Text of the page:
As a book reviewer, I received a copy of this book for free from the publisher to facilitate this review. I receive no other compensation, and all opinions are always 100% my own.
I am not at all a craft person. You might say that my writing up a review for these craft books is rather farcicle. But I have dreams, just like any other girl, and one of them is that some morning I’ll wake up and actually BE crafty. So far no good but I go on wishing.
Although I am not a crafty person, I do really enjoy flipping through craft books. Why so? I do have something of an eye for how to decorate a house and I have a blend of vintage/Americana/rustic log cabin thing going on in my home which requires that I hunt down inspiration. I love making home and looking through such books feeds me, creatively.
Despite my deficiencies in the craft department, I can doodle and have made a great habit of doing so during the course of my lifetime. I was absolutely enthralled with Craft-a-Doodle : 75 Creative Exercises from 18 Artists as it expands my doodling capabilities. Specifically in the area of drawing faces. (I’d take a picture of my budding skills but I have some pride issues.)
Craft-a-Doodle is just plain fun as there are suggested activities, tips and tricks, and practical examples from 18 “real life” artists. The collective style throughout the book is rather whimsical and focuses on faces, using shapes and creating designs. Whether you are doodling for business or entertaining purposes, or just are doodling around with your kids, this book is plain fun.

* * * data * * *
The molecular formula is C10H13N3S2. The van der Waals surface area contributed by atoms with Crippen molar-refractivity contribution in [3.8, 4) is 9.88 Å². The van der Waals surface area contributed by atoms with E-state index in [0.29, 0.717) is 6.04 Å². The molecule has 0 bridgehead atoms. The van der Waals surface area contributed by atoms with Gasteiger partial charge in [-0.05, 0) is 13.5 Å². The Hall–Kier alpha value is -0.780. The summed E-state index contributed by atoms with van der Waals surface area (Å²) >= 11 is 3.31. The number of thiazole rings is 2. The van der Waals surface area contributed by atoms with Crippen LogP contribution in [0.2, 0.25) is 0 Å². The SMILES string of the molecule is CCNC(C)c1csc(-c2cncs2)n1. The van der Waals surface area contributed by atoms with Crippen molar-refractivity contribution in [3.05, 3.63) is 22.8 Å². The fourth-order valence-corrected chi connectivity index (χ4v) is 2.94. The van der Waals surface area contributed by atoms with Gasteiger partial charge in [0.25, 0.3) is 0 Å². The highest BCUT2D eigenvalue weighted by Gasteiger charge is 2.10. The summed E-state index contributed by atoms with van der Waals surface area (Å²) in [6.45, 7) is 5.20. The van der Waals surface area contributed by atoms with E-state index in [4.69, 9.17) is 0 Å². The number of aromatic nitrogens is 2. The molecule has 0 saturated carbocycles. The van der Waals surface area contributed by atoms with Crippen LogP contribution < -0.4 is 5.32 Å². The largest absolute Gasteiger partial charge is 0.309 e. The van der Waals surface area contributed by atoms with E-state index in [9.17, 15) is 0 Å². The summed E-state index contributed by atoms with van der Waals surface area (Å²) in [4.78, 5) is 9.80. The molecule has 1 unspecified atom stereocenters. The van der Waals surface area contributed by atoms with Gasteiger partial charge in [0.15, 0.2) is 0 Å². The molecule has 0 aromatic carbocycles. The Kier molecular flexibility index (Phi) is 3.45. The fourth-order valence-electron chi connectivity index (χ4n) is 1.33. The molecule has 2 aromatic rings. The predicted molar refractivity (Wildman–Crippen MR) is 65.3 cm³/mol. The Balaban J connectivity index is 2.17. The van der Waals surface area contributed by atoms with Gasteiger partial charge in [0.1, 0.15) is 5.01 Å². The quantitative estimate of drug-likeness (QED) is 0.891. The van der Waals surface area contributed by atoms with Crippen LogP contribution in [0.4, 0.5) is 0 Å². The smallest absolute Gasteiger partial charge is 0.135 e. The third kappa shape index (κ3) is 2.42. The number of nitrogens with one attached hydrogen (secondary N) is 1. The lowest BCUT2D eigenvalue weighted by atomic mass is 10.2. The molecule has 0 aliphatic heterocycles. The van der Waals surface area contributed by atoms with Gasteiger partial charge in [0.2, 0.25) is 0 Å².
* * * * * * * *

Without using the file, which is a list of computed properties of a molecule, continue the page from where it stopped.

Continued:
Now, Flip Dolls & Other Toys That Zip, Stack, Hide, Grab & Go is one I accepted for review strictly for inspiration purposes. I cannot sew. (Don’t bother trying to tell me that I can. I can’t. It’s a proven fact.) I made the mistake of sitting down to look through this book with my son by myself. He BEGGED me to learn how to sew just to make some of the toys in this book, which clearly have kid appeal.
The book opens by explaining what tools and materials you will need to accomplish the projects in this book. There is information on technique and also how to personalize your creations. Then it moves on into the patterns for making toys which you can stack, zip, play a little hide-n-seek with and also flip and turn. There is a cloth watch your child can wear on their wrist and also a George & the Dragon flip doll (which you turn inside out). Very cool super heroes can be created with your sewing machine, as well as a lie detector machine for your sleuthing types. Cute stuff! I regretted to tell my son that it is completely outside the realm of my capabilities to make a single one of these adorable items! Somehow the pictures were not as satisfying for him as for me but I enjoyed the thoughts and know what type of toys would be valued in our home (and used for decor purposes when they have been well-used). So I’ll keep an eye out for similar toys or sewing talent! That’s the best I can promise at the moment.
Many thanks to Sterling Publishing who sent the above copies my direction in exchange for my honest thoughts.
Carrie blogs about the things she believes in – including her lack of ability to craft – over at Reading to Know.